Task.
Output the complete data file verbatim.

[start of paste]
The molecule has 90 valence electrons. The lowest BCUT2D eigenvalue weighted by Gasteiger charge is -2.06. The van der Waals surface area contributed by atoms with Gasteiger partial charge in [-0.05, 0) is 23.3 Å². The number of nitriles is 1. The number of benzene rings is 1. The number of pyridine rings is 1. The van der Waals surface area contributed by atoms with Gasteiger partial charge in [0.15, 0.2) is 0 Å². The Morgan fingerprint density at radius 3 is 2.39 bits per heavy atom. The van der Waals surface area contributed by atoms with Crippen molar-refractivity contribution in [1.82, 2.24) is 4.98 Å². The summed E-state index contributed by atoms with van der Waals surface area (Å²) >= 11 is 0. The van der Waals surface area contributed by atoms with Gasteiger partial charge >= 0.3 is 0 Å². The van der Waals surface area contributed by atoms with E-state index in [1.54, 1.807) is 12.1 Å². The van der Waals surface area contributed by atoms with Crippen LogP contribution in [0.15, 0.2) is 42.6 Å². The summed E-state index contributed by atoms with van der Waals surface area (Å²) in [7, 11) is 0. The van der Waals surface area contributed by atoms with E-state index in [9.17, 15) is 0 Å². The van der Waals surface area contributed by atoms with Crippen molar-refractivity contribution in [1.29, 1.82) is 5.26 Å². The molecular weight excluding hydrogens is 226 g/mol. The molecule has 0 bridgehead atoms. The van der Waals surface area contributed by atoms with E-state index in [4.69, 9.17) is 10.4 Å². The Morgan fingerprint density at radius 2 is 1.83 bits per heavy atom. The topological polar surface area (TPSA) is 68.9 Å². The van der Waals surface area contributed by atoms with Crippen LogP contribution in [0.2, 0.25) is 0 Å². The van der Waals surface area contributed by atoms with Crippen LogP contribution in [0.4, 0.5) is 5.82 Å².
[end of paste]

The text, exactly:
The molecule has 90 valence electrons. The lowest BCUT2D eigenvalue weighted by Gasteiger charge is -2.06. The van der Waals surface area contributed by atoms with Gasteiger partial charge in [-0.05, 0) is 23.3 Å². The number of nitriles is 1. The number of benzene rings is 1. The number of pyridine rings is 1. The van der Waals surface area contributed by atoms with Gasteiger partial charge in [0.15, 0.2) is 0 Å². The Morgan fingerprint density at radius 3 is 2.39 bits per heavy atom. The van der Waals surface area contributed by atoms with Crippen molar-refractivity contribution in [1.82, 2.24) is 4.98 Å². The summed E-state index contributed by atoms with van der Waals surface area (Å²) >= 11 is 0. The van der Waals surface area contributed by atoms with Gasteiger partial charge >= 0.3 is 0 Å². The van der Waals surface area contributed by atoms with E-state index in [1.54, 1.807) is 12.1 Å². The van der Waals surface area contributed by atoms with Crippen LogP contribution in [0.15, 0.2) is 42.6 Å². The summed E-state index contributed by atoms with van der Waals surface area (Å²) in [7, 11) is 0. The van der Waals surface area contributed by atoms with E-state index in [9.17, 15) is 0 Å². The van der Waals surface area contributed by atoms with Crippen molar-refractivity contribution in [1.29, 1.82) is 5.26 Å². The molecular weight excluding hydrogens is 226 g/mol. The molecule has 0 bridgehead atoms. The van der Waals surface area contributed by atoms with E-state index in [4.69, 9.17) is 10.4 Å². The Morgan fingerprint density at radius 2 is 1.83 bits per heavy atom. The topological polar surface area (TPSA) is 68.9 Å². The van der Waals surface area contributed by atoms with Crippen LogP contribution in [0.2, 0.25) is 0 Å². The van der Waals surface area contributed by atoms with Crippen LogP contribution in [0.4, 0.5) is 5.82 Å².